I’ve met a lot of copywriters over the years and most of them shared the same thing in common: They weren’t natural born writers.
Sure, a lot were struggling poets and novelists, even aspiring screenwriters.
And in their spare time they still are. I’m in that camp.
But most fell into writing professionally…
20 years ago, I got a first class philosophy degree
Which these days might make me as unemployable as a steelworker. I could have been: I was born in Scunthorpe.
But I was useless. I couldn’t code worth a damn. Actually, that might be another thing copywriters have in common:
A healthy aversion to math.
So my cousin asked me to write their website and brochures.
Then the websites and brochures of their clients.
And hey presto, a Nietzschean copywriter was born!
But not without some birthing pains. Because one of the most important lessons I learned very early on was this:
YOU DON’T WRITE FOR THE CLIENT: YOU WRITE TO THE CUSTOMER FIRST.
My cousin was instrumental in helping me grasp this truth.
In meeting after meeting, I saw him stand up against his clients when they conceptualized the design work.
Time and again he would say to the client – whose money the fledgling agency needed badly – that the design had to appeal to the customer first, the client a distant second.
And by their customers he meant not everyone; certainly not the whole world. He meant individuals. Of a certain age, gender. Living in a particular place. With discernible problems and needs and tastes.
See, my cousin knew that his agency would only be a success if the websites they rolled out there were a success. And that meant designing websites to please customers first, business owners second.
Luckily, a lot of clients bought into this. It makes long term business sense after all.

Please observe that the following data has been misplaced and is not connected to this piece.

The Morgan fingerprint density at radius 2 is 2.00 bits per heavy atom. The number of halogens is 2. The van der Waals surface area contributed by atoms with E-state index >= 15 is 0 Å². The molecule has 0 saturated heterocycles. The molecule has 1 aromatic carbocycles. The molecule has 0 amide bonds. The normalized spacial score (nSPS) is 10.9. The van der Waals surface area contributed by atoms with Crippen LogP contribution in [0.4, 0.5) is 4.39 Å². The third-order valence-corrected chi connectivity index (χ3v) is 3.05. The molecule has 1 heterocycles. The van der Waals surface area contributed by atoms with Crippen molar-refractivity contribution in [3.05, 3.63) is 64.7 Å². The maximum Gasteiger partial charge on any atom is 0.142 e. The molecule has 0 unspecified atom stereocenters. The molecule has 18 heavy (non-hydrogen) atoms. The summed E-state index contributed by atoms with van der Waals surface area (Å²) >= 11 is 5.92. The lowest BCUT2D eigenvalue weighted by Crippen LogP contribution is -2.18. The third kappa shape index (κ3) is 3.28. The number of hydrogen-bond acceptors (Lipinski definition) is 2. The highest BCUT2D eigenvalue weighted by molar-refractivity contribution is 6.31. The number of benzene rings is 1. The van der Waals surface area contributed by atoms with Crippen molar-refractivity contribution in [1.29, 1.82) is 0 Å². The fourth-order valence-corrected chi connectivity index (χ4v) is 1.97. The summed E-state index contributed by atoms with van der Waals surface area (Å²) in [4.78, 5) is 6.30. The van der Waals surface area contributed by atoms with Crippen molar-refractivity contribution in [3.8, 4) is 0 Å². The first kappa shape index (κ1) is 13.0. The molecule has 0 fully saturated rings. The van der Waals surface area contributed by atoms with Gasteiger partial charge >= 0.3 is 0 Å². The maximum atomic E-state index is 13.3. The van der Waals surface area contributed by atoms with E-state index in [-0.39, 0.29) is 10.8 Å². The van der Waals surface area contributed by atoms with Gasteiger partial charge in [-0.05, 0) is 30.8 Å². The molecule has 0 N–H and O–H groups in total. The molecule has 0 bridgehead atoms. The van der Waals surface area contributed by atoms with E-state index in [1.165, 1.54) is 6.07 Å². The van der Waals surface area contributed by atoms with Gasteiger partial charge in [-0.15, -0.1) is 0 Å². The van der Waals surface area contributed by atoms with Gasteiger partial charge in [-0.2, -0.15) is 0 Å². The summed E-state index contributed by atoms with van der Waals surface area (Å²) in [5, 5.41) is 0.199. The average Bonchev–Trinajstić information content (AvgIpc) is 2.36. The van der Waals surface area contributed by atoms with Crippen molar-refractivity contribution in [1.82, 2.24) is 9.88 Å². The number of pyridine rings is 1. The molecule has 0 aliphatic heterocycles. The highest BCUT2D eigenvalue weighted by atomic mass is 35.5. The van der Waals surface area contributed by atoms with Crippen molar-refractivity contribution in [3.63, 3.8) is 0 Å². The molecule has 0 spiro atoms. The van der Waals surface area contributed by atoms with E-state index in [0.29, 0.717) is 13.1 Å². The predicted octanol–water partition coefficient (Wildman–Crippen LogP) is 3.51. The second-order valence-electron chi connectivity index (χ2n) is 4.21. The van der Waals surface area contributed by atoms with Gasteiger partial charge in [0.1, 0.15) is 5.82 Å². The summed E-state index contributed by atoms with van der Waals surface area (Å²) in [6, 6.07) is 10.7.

But some were like terriers and wouldn’t let it go. Every Monday morning, they would barge into the office (often with their accountant in tow) and say things like:
‘My husband said over dinner that paisley was back in fashion – whaddya think?’
To which my cousin would smile politely, then reply firmly:
‘Do your clients wear paisley? And is your husband a professional designer?’
These days, we are both freelance. And while his customer-first approach has stayed true, the copy crowd has changed.
It’s still true that I write websites that speak customer speak to the 20% of site visitors who actually want what my clients are selling.
And it’s a lot easier now to find customers on social media and get into their heads and soak up their language. You know, hear it from the horse’s mouth.
And it’s still true that I often get into initial confrontations with clients over protective of their brand babies.
But so long as I can convince them that I’ve got their long-term financial interests at heart, we get by.
But customer segmentation has evolved:
We now have brand evangelists and industry influencers to write to.
How do you write to brand evangelists?
Brand evangelists are the customers who love what you do more than anyone else alive and shout it from the social rooftops.
More than just satisfied customers who give you a rating on sites like Trustpilot or Amazon, they are people who don’t just buy what you’re selling, they buy into you.
Which is why it is crucial to ensure your dreary About Us or About Me section tells a compelling and engaging and where possible heroically inspiring story.
A personal brand story that tells brand evangelists not just what you do, but who you are and why you’re doing what you do instead of doing something remarkably average.